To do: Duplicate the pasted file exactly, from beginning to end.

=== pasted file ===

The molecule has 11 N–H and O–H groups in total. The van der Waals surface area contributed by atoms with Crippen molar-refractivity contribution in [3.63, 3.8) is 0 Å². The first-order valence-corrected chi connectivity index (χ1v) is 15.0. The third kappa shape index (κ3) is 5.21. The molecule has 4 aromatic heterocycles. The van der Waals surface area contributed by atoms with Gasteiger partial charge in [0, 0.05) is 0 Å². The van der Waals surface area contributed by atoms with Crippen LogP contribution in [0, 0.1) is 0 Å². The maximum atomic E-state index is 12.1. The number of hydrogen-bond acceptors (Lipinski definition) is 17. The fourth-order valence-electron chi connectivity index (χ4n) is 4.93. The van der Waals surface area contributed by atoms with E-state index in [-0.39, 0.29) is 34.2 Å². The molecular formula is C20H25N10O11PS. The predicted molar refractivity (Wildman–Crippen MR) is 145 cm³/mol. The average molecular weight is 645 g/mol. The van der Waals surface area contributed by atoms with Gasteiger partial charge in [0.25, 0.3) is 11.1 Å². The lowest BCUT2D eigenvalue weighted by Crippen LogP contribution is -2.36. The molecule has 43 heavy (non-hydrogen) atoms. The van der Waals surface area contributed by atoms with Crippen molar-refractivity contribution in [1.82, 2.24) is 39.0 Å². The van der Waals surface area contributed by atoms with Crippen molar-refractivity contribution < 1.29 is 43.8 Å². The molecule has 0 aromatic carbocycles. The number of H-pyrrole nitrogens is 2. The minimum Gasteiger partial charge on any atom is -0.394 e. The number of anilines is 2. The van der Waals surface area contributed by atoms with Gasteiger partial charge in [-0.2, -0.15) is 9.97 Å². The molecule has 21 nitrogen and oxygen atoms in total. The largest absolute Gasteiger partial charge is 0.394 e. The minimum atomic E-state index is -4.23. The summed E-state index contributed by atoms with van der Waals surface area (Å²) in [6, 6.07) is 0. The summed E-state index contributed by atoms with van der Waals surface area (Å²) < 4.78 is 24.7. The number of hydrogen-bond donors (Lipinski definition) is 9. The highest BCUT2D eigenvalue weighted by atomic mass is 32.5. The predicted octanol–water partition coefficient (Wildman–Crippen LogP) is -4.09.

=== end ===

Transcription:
The molecule has 11 N–H and O–H groups in total. The van der Waals surface area contributed by atoms with Crippen molar-refractivity contribution in [3.63, 3.8) is 0 Å². The first-order valence-corrected chi connectivity index (χ1v) is 15.0. The third kappa shape index (κ3) is 5.21. The molecule has 4 aromatic heterocycles. The van der Waals surface area contributed by atoms with Gasteiger partial charge in [0, 0.05) is 0 Å². The van der Waals surface area contributed by atoms with Crippen LogP contribution in [0, 0.1) is 0 Å². The maximum atomic E-state index is 12.1. The number of hydrogen-bond acceptors (Lipinski definition) is 17. The fourth-order valence-electron chi connectivity index (χ4n) is 4.93. The van der Waals surface area contributed by atoms with E-state index in [-0.39, 0.29) is 34.2 Å². The molecular formula is C20H25N10O11PS. The predicted molar refractivity (Wildman–Crippen MR) is 145 cm³/mol. The average molecular weight is 645 g/mol. The van der Waals surface area contributed by atoms with Gasteiger partial charge in [0.25, 0.3) is 11.1 Å². The lowest BCUT2D eigenvalue weighted by Crippen LogP contribution is -2.36. The molecule has 43 heavy (non-hydrogen) atoms. The van der Waals surface area contributed by atoms with Crippen molar-refractivity contribution in [1.82, 2.24) is 39.0 Å². The van der Waals surface area contributed by atoms with Crippen molar-refractivity contribution < 1.29 is 43.8 Å². The molecule has 0 aromatic carbocycles. The number of H-pyrrole nitrogens is 2. The minimum Gasteiger partial charge on any atom is -0.394 e. The number of anilines is 2. The van der Waals surface area contributed by atoms with Gasteiger partial charge in [-0.2, -0.15) is 9.97 Å². The molecule has 21 nitrogen and oxygen atoms in total. The largest absolute Gasteiger partial charge is 0.394 e. The minimum atomic E-state index is -4.23. The summed E-state index contributed by atoms with van der Waals surface area (Å²) in [6, 6.07) is 0. The summed E-state index contributed by atoms with van der Waals surface area (Å²) < 4.78 is 24.7. The number of hydrogen-bond donors (Lipinski definition) is 9. The highest BCUT2D eigenvalue weighted by atomic mass is 32.5. The predicted octanol–water partition coefficient (Wildman–Crippen LogP) is -4.09.